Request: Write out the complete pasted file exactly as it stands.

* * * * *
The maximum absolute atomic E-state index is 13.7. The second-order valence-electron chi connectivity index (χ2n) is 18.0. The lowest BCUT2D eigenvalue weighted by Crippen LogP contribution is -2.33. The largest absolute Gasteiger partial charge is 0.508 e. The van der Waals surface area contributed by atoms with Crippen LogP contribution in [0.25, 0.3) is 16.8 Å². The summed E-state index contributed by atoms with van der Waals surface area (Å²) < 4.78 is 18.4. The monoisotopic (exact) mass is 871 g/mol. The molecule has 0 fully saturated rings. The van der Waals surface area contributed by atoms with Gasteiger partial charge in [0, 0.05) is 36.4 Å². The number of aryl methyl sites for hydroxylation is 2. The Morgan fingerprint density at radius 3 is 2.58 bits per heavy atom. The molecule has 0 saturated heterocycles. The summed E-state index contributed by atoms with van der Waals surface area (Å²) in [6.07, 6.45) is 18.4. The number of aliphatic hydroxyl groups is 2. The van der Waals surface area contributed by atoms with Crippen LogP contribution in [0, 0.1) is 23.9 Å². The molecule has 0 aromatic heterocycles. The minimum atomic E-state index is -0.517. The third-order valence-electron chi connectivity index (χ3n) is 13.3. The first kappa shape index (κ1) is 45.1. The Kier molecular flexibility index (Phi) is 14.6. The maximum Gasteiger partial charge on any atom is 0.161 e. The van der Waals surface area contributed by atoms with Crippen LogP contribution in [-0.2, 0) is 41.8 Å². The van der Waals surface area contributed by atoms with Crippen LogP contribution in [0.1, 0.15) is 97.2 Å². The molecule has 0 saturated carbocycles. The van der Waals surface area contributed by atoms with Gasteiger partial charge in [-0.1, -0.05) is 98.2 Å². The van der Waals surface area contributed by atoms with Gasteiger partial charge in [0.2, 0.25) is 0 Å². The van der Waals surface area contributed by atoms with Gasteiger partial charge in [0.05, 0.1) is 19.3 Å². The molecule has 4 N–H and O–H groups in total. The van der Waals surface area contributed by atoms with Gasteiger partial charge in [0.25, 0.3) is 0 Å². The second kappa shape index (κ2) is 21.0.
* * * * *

The maximum absolute atomic E-state index is 13.7. The second-order valence-electron chi connectivity index (χ2n) is 18.0. The lowest BCUT2D eigenvalue weighted by Crippen LogP contribution is -2.33. The largest absolute Gasteiger partial charge is 0.508 e. The van der Waals surface area contributed by atoms with Crippen LogP contribution in [0.25, 0.3) is 16.8 Å². The summed E-state index contributed by atoms with van der Waals surface area (Å²) < 4.78 is 18.4. The monoisotopic (exact) mass is 871 g/mol. The molecule has 0 fully saturated rings. The van der Waals surface area contributed by atoms with Gasteiger partial charge in [0, 0.05) is 36.4 Å². The number of aryl methyl sites for hydroxylation is 2. The Morgan fingerprint density at radius 3 is 2.58 bits per heavy atom. The molecule has 0 saturated heterocycles. The summed E-state index contributed by atoms with van der Waals surface area (Å²) in [6.07, 6.45) is 18.4. The number of aliphatic hydroxyl groups is 2. The van der Waals surface area contributed by atoms with Crippen LogP contribution in [0, 0.1) is 23.9 Å². The molecule has 0 aromatic heterocycles. The minimum atomic E-state index is -0.517. The third-order valence-electron chi connectivity index (χ3n) is 13.3. The first kappa shape index (κ1) is 45.1. The Kier molecular flexibility index (Phi) is 14.6. The maximum Gasteiger partial charge on any atom is 0.161 e. The van der Waals surface area contributed by atoms with Crippen LogP contribution in [-0.2, 0) is 41.8 Å². The van der Waals surface area contributed by atoms with Crippen LogP contribution in [0.1, 0.15) is 97.2 Å². The molecule has 0 saturated carbocycles. The van der Waals surface area contributed by atoms with Gasteiger partial charge in [-0.1, -0.05) is 98.2 Å². The van der Waals surface area contributed by atoms with Gasteiger partial charge in [0.2, 0.25) is 0 Å². The van der Waals surface area contributed by atoms with Gasteiger partial charge in [0.05, 0.1) is 19.3 Å². The molecule has 4 N–H and O–H groups in total. The van der Waals surface area contributed by atoms with Gasteiger partial charge in [0.25, 0.3) is 0 Å². The second kappa shape index (κ2) is 21.0.